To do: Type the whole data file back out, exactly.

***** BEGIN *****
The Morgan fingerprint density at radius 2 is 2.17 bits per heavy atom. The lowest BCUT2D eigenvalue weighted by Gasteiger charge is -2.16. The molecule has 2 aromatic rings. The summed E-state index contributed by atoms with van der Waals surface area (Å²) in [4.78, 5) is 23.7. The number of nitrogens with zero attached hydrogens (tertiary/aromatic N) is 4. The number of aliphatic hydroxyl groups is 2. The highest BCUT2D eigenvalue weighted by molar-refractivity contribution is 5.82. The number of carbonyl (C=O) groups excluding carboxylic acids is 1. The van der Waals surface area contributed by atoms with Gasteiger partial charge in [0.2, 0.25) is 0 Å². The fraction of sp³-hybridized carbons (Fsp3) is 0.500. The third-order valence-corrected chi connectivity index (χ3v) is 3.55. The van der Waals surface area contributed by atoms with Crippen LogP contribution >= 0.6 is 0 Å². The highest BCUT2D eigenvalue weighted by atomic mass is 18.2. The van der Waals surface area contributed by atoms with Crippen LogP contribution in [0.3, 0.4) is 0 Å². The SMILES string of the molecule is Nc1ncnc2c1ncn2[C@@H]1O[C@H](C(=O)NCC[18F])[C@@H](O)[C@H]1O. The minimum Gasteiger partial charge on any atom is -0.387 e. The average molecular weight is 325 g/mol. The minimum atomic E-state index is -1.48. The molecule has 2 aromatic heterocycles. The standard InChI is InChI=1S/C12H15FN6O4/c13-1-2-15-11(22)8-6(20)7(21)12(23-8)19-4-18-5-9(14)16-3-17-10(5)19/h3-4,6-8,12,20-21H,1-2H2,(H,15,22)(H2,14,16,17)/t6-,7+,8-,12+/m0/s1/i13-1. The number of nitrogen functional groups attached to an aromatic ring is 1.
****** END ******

The Morgan fingerprint density at radius 2 is 2.17 bits per heavy atom. The lowest BCUT2D eigenvalue weighted by Gasteiger charge is -2.16. The molecule has 2 aromatic rings. The summed E-state index contributed by atoms with van der Waals surface area (Å²) in [4.78, 5) is 23.7. The number of nitrogens with zero attached hydrogens (tertiary/aromatic N) is 4. The number of aliphatic hydroxyl groups is 2. The highest BCUT2D eigenvalue weighted by molar-refractivity contribution is 5.82. The number of carbonyl (C=O) groups excluding carboxylic acids is 1. The van der Waals surface area contributed by atoms with Gasteiger partial charge in [0.2, 0.25) is 0 Å². The fraction of sp³-hybridized carbons (Fsp3) is 0.500. The third-order valence-corrected chi connectivity index (χ3v) is 3.55. The van der Waals surface area contributed by atoms with Crippen LogP contribution >= 0.6 is 0 Å². The highest BCUT2D eigenvalue weighted by atomic mass is 18.2. The van der Waals surface area contributed by atoms with Crippen LogP contribution in [0.3, 0.4) is 0 Å². The SMILES string of the molecule is Nc1ncnc2c1ncn2[C@@H]1O[C@H](C(=O)NCC[18F])[C@@H](O)[C@H]1O. The minimum Gasteiger partial charge on any atom is -0.387 e. The average molecular weight is 325 g/mol. The minimum atomic E-state index is -1.48. The molecule has 2 aromatic heterocycles. The standard InChI is InChI=1S/C12H15FN6O4/c13-1-2-15-11(22)8-6(20)7(21)12(23-8)19-4-18-5-9(14)16-3-17-10(5)19/h3-4,6-8,12,20-21H,1-2H2,(H,15,22)(H2,14,16,17)/t6-,7+,8-,12+/m0/s1/i13-1. The number of nitrogen functional groups attached to an aromatic ring is 1.